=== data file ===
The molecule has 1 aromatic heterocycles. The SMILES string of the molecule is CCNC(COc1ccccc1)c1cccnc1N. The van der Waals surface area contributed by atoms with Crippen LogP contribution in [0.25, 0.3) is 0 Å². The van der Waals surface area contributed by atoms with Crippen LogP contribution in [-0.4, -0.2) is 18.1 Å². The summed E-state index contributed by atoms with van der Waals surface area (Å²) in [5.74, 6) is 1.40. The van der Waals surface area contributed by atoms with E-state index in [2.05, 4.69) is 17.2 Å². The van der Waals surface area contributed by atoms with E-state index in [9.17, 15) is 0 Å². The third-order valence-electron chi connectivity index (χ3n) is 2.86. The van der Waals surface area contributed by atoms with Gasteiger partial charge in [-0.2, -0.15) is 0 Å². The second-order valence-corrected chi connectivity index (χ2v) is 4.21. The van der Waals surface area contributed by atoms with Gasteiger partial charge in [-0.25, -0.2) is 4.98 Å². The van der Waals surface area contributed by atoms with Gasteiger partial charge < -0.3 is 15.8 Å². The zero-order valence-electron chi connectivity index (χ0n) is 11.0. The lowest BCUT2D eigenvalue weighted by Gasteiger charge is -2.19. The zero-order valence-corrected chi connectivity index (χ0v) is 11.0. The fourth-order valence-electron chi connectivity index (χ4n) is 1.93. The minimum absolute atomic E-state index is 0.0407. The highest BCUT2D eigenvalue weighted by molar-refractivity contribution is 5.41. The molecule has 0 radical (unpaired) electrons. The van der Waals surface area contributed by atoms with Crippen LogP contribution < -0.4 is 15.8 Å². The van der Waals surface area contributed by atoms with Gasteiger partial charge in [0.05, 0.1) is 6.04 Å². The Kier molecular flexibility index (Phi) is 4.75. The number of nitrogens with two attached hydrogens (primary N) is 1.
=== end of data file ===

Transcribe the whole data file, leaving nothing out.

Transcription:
The molecule has 1 aromatic heterocycles. The SMILES string of the molecule is CCNC(COc1ccccc1)c1cccnc1N. The van der Waals surface area contributed by atoms with Crippen LogP contribution in [0.25, 0.3) is 0 Å². The van der Waals surface area contributed by atoms with Crippen LogP contribution in [-0.4, -0.2) is 18.1 Å². The summed E-state index contributed by atoms with van der Waals surface area (Å²) in [5.74, 6) is 1.40. The van der Waals surface area contributed by atoms with E-state index in [2.05, 4.69) is 17.2 Å². The van der Waals surface area contributed by atoms with E-state index in [9.17, 15) is 0 Å². The third-order valence-electron chi connectivity index (χ3n) is 2.86. The van der Waals surface area contributed by atoms with Gasteiger partial charge in [-0.2, -0.15) is 0 Å². The second-order valence-corrected chi connectivity index (χ2v) is 4.21. The van der Waals surface area contributed by atoms with Gasteiger partial charge in [-0.25, -0.2) is 4.98 Å². The van der Waals surface area contributed by atoms with Gasteiger partial charge < -0.3 is 15.8 Å². The zero-order valence-electron chi connectivity index (χ0n) is 11.0. The lowest BCUT2D eigenvalue weighted by Gasteiger charge is -2.19. The zero-order valence-corrected chi connectivity index (χ0v) is 11.0. The fourth-order valence-electron chi connectivity index (χ4n) is 1.93. The minimum absolute atomic E-state index is 0.0407. The highest BCUT2D eigenvalue weighted by molar-refractivity contribution is 5.41. The molecule has 0 radical (unpaired) electrons. The van der Waals surface area contributed by atoms with Crippen LogP contribution < -0.4 is 15.8 Å². The van der Waals surface area contributed by atoms with Gasteiger partial charge in [0.05, 0.1) is 6.04 Å². The Kier molecular flexibility index (Phi) is 4.75. The number of nitrogens with two attached hydrogens (primary N) is 1.